Ryecroft Glenton (RG) is encouraging employers to consider joining a Cycle to Work scheme amidst concerns around public transport due to the COVID-19 pandemic, to decrease health risks to employees.
The government-backed scheme allows commuters to pay for bikes and related accessories via salary deductions from pre-tax income, resulting in tax and national insurance savings for both employees and employers.
For example, on equipment with a total cost of £750, the commuter could save between £240 and £315 of tax and national insurance over the two-year rental period, depending on their tax bracket. The employer could save a further £207 in national insurance over the same period.
The government’s Cycle to Work scheme has now been extended to include e-bikes and with local councils committing to spending millions on dedicated cycle paths across the UK as a result of COVID-19, now could be a great time to invest in a new bike.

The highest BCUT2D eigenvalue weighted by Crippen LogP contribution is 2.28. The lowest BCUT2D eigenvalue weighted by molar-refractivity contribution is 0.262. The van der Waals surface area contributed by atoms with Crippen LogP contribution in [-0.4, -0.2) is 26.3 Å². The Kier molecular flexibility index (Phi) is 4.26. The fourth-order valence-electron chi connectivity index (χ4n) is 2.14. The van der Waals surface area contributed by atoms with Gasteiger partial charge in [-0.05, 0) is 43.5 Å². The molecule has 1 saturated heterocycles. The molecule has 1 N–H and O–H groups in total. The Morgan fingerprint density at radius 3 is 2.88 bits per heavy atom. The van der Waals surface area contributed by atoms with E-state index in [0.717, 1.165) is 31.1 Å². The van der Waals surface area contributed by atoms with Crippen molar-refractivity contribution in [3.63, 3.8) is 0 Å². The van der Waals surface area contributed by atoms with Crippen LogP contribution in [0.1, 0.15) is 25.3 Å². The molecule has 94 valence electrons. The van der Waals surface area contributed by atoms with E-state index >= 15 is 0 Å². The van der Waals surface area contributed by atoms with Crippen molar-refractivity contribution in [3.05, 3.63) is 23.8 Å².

To take advantage, an employer must sign up to a scheme and offer it to the entire workforce. Schemes are generally provided by third parties, minimising administrative hassle for employers. Employees then rent the equipment from the scheme operator over a 24-month period at the end of which they can make a final payment to purchase the bike for a heavily discounted price if they wish.
Claire Charlton, partner at Ryecroft Glenton, said: “Although it’s been around for a few years, there is renewed interest in the government backed “Cycle to Work” scheme as a result of the recent pandemic. Avoiding public transport has become more important to the public from a hygiene point of view, but also because of the reductions in services.
“Cycling is a great way to live a healthy lifestyle too because, although at least 50 percent of the bike’s use must be for commuting, this leaves plenty of scope for leisure riding and getting fit in the process!”
If you’re an interested employer, to find out more about joining a Cycle to Work scheme, search ‘Cycle to work scheme’.